Global asset managers looking to enter China will need to prove they can offer something different, as the mainland regulator does not really need new active managers of mutual funds, speakers told a forum in Hong Kong this week.

In addition, while the mainland mutual funds industry is already big and growing fast, market participants said digital distribution and private fund managers would shape the industry. 

“The biggest challenge for [foreign] asset managers to enter China is to make a case for their entrance,” said Alfred Shang, Beijing-based partner at private equity firm Bain & Company, speaking at the Fund Forum Asia in Hong Kong this week. 

“From the regulator’s point of view, they really don’t need a new active manager,” he added. “They don’t need a global fund manager to come to the market and charge 2% fees." 

The onshore fund managers are quickly learning to provide international exposure, so global managers need to differentiate themselves in other ways, Shang said. This could mean providing low-cost passive or exchange-trade funds, smart-beta exposure or mobile digital distribution.

Taking a similar view, Chris Powers, consulting manager at Shanghai-based Z-Ben Advisors, pointed out that the mainland already had more than 100 mutual fund companies. These fund firms’ segregated-account subsidiaries, which mainly offer debt financing or private equity products, had total assets of $1.32 trillion at end-2015, exceeding the $1.28 trillion in mutual fund assets, he noted.

Of course, some foreign asset managers – such as JP Morgan, UBS and BNP Paribas – have built successful and diversified businesses in the mainland market, according to a recent ranking of the top global players in China, as reported.  

Meanwhile, e-commerce giant Alibaba’s move to distribute a money-market fund (MMF) electronically marked the start of a trend for many more players to enter this space, said Lieven Debruyne, Hong Kong chief executive and Asia head of distribution at Schroder Investment Management, speaking on another panel.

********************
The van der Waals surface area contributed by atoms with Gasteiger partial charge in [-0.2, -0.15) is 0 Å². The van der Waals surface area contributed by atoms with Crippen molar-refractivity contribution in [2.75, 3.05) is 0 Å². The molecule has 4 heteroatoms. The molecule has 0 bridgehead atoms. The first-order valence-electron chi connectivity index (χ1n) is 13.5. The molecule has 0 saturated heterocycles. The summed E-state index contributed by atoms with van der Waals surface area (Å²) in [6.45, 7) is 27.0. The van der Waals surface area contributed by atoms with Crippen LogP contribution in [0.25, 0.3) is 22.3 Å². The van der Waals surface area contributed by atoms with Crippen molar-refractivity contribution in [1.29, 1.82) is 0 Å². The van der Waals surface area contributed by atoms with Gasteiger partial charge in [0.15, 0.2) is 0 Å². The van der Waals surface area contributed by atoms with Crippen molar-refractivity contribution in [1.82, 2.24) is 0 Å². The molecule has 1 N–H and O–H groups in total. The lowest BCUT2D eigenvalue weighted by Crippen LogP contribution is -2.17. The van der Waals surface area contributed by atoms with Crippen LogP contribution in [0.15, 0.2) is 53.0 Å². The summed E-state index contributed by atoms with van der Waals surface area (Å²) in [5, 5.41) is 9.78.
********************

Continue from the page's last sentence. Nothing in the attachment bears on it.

“I think it [Alibaba’s MMF, YueBao] is exceptionally powerful,” he added. “China has so many individuals transacting through online and mobile devices.”

Powers pointed to digital distribution as one of the few areas where China was leading the world. This is the first time many Chinese individual investors have accessed financial services using mobile applications, he added, and it is an area where there is less regulation to contend with.

Bain’s Shang noted that the Chinese market funds industry “does not have historical baggage” on this front. “We always look at it as a new market which may repeat the story of the United States or Taiwan; the fact is that China is so different,” he said, adding that trends around digital distribution and private equity in China may shape the industry.

Certainly, there is a robust flow of firms – including private managers – seeking mutual fund licences. A total of 32 applications are awaiting approval by the China Securities Regulatory Commission. Among them, there are four private fund managers, namely Chongyang Investment, Gopher Asset Management, Hillhouse Capital and VStone Capital.

Mainland private equity firms Hony Capital and JD Capital and online fund sales platform Tiantian have already set up mutual fund arms.